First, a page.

CHICAGO – Forget about optics. The Vikings didn't need style points. They needed a win. A win to continue their season reboot in a place that has chewed them up over the years.

They had two turnovers. They dropped passes and had costly penalties. They gave up a special teams touchdown and were atrocious overall in that phase.

Normally, that would be enough to unravel them, especially here. This time, they did an unfamiliar thing in an unfamiliar way.

They defeated the Chicago Bears at Soldier Field 19-13 with Kirk Cousins taking the leading role on offense.

The Vikings showed they have a Plan B on offense.

And Cousins finally has a victory on "Monday Night Football."

The maligned quarterback more than filled in the gaps on a night when Dalvin Cook looked mortal to remove the goose egg from his Monday night record, now 1-9.

"The whole team was cheering for him to get his first win on Monday night," rookie receiver Justin Jefferson said.

The Vikings had to breathe a sigh of relief internally. Not just by winning what felt going in like a must-win game, but also having Cousins play well in prime time against a stout defense.

On Oct. 18, Cousins threw three interceptions in a rock-bottom loss to the Atlanta Falcons that dropped the Vikings to 1-5. He had become a liability with 10 interceptions in six games.

Then came the bye week.

Then back-to-back wins in which Cousins was not asked to do much other than hand the ball to Cook.

The blueprint changed Monday, with more being demanded of Cousins, and he answered the moment by being efficient throughout and deadly on third down.

He attempted only 34 passes combined in wins over Green Bay and Detroit. He threw 36 passes vs. a defense that seemed hellbent on neutralizing Cook and was effective until Akiem Hicks left the game in the second half because of a hamstring injury.

Cousins completed 25 of his 36 attempts for 292 yards and two touchdowns with one interception that wasn't his fault.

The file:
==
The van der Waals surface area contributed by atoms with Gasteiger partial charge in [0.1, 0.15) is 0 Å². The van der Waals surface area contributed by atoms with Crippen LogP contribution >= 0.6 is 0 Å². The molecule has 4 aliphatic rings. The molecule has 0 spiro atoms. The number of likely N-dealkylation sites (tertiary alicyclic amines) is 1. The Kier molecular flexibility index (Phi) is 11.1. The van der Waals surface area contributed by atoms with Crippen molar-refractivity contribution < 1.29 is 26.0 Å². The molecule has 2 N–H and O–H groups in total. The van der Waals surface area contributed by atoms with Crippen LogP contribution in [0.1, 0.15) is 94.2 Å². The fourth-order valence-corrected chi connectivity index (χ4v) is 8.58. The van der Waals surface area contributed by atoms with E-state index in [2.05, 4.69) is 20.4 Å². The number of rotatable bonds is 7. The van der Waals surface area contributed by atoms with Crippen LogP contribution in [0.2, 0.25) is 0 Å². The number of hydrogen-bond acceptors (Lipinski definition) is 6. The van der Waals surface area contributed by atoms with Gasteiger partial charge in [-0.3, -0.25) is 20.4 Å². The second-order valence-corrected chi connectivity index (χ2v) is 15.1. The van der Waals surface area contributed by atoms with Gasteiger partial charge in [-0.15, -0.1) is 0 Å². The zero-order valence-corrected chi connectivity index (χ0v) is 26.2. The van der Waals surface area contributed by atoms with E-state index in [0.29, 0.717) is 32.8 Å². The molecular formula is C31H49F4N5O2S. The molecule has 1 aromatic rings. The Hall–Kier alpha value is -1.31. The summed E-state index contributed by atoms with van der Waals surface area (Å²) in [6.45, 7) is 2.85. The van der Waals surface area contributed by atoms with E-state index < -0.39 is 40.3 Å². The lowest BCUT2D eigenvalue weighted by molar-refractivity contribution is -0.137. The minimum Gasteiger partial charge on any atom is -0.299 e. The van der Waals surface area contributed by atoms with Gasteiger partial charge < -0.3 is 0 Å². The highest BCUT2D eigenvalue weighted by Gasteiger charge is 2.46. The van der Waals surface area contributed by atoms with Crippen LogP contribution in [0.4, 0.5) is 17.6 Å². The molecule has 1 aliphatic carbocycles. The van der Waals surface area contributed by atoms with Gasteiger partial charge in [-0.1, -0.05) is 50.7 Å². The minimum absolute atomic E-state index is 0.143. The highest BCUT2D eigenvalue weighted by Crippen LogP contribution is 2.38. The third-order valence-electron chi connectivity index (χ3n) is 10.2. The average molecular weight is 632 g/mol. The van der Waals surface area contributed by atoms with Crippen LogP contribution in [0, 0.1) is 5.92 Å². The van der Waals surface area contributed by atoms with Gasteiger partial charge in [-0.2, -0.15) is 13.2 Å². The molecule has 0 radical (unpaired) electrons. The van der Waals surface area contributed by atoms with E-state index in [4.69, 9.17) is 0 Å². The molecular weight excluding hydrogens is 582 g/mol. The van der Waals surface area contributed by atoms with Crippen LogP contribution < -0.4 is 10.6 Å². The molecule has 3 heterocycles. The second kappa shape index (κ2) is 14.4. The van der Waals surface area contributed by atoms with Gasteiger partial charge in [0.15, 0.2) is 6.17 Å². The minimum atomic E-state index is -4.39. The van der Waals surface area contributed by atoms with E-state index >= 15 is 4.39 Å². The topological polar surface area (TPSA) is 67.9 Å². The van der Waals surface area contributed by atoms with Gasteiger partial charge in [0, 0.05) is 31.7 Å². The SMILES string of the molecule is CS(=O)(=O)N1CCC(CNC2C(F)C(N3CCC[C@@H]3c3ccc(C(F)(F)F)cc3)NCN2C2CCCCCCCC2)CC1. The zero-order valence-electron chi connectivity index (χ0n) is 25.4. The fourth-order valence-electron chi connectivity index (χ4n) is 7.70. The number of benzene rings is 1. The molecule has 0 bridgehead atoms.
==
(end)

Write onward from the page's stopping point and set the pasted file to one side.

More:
He saved his best for third down, completing 10 of 11 passes for 149 yards and two touchdowns against the NFL's No. 1-ranked third-down defense.

"I thought he played really fast, which is important for him," coach Mike Zimmer said. "He was extremely accurate. He got the ball to the right places all night. I just felt like he did a really good job of handling what the defense was giving us."

One sequence felt like a turning point. A long run by Cook late in the third quarter was wiped out by a holding penalty, setting up third-and-11 deep inside their own territory.

Cousins fired a dart to Jefferson over the middle and the rookie sprinted for a 54-yard gain, which helped set up a field goal that tied the score at 13-13.

"That was a big play in the game to be able to switch field position and kind of get some momentum going back in our direction," Cousins said.

The Bears swarmed Cook every time he touched the ball. The Vikings needed Cousins to pick up the offense.

He was efficient in operating a high-percentage passing game. He spread the ball around in working the soft part of the Bears defense with intermediate passes, and he made smart decisions when under pressure. He didn't look rattled in tense moments.

"They were able to contain our run game for the most part," Cousins said. "That's why it was so important to have success in the pass game and have success on the third down."

Now the season outlook suddenly feels alive and relevant. A three-game winning streak has quieted the public's tanking obsession and improved the team's playoff odds to "hey, maybe," which is a long way from a month ago when their season appeared over.

Three consecutive home games come next against teams with a combined record of 6-22, so the Vikings have a chance to get on a roll and stay in the playoff race.

More performances like this one from their quarterback will help that cause immensely.